About this same time another thought occurred to me. The churches I was in were strongly supporting the idea of the biblical tithe as a motivation for giving. It occurred to me to compare the teaching on the tithe and the Sabbath. Of the two, the tithe was deeply connected with the Levitical sacrificial system, which I had been taught had been discontinued. The Sabbath, on the other hand, was based on creation. Yet all the churches that I was acquainted with taught tithing but not the biblical seventh-day Sabbath. I decided that I needed to do some study on the Sabbath to solidify my understanding of what the Bible really taught.
In my research I came across a book by Samuele Bacchiocchi, From Sabbath to Sunday. In reading this book in conjunction with studying the Bible I found that Jesus argued consistently that he was retaining the original meaning for the Sabbath, not changing it. I also found out that when the first day of the week is mentioned in the New Testament, it is invariably in contrast to the Sabbath. For example, money was not to be handled on the Sabbath. So Paul gave instruction to put money aside on the first day of the week in I Cor. 16. The book just seemed to be so thoroughly researched and logically reasoned that I was drawn to its conclusions.
On the other hand, when I read books on the other side of the issue, defending Sunday observance, they seemed to be so shallow and missing the point of the biblical evidence. It was essentially a no-brainer intellectually to accept the seventh-day Sabbath, but it was very hard emotionally because it was so different from what I had been taught.
It was about this time that I went through the exercise described in My Story. Again, the conclusions from this seemed obvious, but emotionally difficult to embrace because I knew it would alienate me from friends and church colleagues.
Shortly after this a seminary student asked me to help tutor him in biblical Hebrew. Since that had been my best subject during my own seminary days, I agreed. After one of our sessions he loaned me a teaching tape of Dwight Pryor, a teacher on the subject of Jewish Roots of Christianity. This tape seemed to explain a number of things I had questions about. I got additional tapes of Pryor's and was referred by them to the studies of Robert Lindsey and the Jerusalem School for Synoptic Research, in which a number of Christian and Jewish scholars were studying the accounts of the life of Jesus from the context of the land of Israel and Hebrew language studies. These proved to be a real eye-opener.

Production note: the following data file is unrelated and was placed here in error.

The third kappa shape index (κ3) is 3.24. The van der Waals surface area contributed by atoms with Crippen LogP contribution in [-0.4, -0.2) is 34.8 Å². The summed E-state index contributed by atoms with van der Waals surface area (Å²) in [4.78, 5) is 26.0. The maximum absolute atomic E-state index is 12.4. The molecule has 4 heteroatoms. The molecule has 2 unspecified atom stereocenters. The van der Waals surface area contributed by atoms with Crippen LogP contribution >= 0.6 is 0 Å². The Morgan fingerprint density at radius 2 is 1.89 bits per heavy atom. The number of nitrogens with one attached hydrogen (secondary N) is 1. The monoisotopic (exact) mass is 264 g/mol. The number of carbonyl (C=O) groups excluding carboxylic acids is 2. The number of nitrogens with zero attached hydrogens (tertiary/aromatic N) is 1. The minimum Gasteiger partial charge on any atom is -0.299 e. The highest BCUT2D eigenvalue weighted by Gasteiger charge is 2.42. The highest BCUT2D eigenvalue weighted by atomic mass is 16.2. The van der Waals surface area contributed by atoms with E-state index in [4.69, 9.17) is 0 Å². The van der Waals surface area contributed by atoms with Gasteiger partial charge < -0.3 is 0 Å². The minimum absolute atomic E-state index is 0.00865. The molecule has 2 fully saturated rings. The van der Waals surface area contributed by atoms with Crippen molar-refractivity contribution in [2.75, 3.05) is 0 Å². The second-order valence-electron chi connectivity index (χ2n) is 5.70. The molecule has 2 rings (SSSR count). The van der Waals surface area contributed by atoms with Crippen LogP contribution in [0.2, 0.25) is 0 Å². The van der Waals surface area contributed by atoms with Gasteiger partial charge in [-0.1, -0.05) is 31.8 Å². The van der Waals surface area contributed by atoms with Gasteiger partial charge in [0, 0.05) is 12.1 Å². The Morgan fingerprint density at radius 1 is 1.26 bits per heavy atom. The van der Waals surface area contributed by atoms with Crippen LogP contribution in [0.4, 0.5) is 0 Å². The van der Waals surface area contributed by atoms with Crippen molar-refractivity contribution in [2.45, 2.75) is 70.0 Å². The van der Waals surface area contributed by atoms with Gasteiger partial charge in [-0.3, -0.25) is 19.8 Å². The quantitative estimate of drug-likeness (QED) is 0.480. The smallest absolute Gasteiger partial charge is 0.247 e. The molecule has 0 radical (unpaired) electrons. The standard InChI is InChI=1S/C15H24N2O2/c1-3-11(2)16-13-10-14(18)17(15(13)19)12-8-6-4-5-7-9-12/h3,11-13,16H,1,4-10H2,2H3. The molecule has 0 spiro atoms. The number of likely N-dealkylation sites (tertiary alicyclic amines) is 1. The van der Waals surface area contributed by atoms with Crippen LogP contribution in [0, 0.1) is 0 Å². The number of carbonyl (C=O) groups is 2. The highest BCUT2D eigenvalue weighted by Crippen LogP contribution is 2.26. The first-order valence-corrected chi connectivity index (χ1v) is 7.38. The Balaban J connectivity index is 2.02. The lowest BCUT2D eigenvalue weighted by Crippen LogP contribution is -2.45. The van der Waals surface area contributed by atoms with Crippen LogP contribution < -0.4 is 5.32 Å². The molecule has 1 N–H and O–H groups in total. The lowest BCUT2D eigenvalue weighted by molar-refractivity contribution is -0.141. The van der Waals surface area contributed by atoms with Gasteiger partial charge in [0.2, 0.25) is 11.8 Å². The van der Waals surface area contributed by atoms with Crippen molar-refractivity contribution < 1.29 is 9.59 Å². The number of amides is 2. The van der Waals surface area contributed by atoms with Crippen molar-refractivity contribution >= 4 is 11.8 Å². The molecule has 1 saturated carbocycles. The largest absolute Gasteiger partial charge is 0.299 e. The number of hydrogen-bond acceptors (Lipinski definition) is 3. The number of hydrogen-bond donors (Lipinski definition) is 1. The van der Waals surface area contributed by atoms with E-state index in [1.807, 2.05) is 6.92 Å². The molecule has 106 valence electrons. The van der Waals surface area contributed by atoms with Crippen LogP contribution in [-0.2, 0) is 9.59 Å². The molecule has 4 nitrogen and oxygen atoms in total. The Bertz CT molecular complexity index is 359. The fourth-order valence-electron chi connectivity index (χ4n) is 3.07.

The other major event in my development of understanding came when I was between churches as a music director. I happened to check a book out of the seminary library on Messianic Judaism. I had never heard of it, but it seemed to be right along the lines of my conclusions about the Bible. So my wife and I sought out and visited a local Messianic congregation. The first service we attended, we got the feeling that, yes, this is where we belong. During my time with them I learned a lot more about what Jewishness involved, and I filled out my knowledge of what the religion that Jesus followed was really all about.
Now I find myself back in a church setting as a music director. But I have an understanding that I believe God has privileged me to develop and a message that I am eager to share with others.